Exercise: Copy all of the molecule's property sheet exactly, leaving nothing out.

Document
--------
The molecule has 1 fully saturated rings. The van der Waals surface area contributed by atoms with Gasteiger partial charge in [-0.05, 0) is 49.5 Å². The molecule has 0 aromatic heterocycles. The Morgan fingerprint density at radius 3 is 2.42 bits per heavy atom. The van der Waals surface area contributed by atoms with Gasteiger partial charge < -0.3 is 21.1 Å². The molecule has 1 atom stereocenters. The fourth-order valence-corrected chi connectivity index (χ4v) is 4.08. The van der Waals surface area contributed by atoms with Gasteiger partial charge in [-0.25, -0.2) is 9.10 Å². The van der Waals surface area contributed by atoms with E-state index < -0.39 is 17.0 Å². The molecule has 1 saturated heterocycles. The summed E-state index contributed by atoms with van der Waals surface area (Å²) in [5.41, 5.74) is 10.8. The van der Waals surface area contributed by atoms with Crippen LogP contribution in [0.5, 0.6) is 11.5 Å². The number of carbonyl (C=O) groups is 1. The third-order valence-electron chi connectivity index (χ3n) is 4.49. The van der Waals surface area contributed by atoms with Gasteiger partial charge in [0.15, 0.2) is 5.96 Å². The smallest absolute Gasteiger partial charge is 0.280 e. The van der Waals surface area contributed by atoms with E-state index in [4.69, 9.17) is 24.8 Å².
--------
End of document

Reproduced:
The molecule has 1 fully saturated rings. The van der Waals surface area contributed by atoms with Gasteiger partial charge in [-0.05, 0) is 49.5 Å². The molecule has 0 aromatic heterocycles. The Morgan fingerprint density at radius 3 is 2.42 bits per heavy atom. The van der Waals surface area contributed by atoms with Gasteiger partial charge < -0.3 is 21.1 Å². The molecule has 1 atom stereocenters. The fourth-order valence-corrected chi connectivity index (χ4v) is 4.08. The van der Waals surface area contributed by atoms with Gasteiger partial charge in [-0.25, -0.2) is 9.10 Å². The van der Waals surface area contributed by atoms with E-state index < -0.39 is 17.0 Å². The molecule has 1 saturated heterocycles. The summed E-state index contributed by atoms with van der Waals surface area (Å²) in [5.41, 5.74) is 10.8. The van der Waals surface area contributed by atoms with Crippen LogP contribution in [0.5, 0.6) is 11.5 Å². The number of carbonyl (C=O) groups is 1. The third-order valence-electron chi connectivity index (χ3n) is 4.49. The van der Waals surface area contributed by atoms with Gasteiger partial charge in [0.15, 0.2) is 5.96 Å². The smallest absolute Gasteiger partial charge is 0.280 e. The van der Waals surface area contributed by atoms with E-state index in [4.69, 9.17) is 24.8 Å².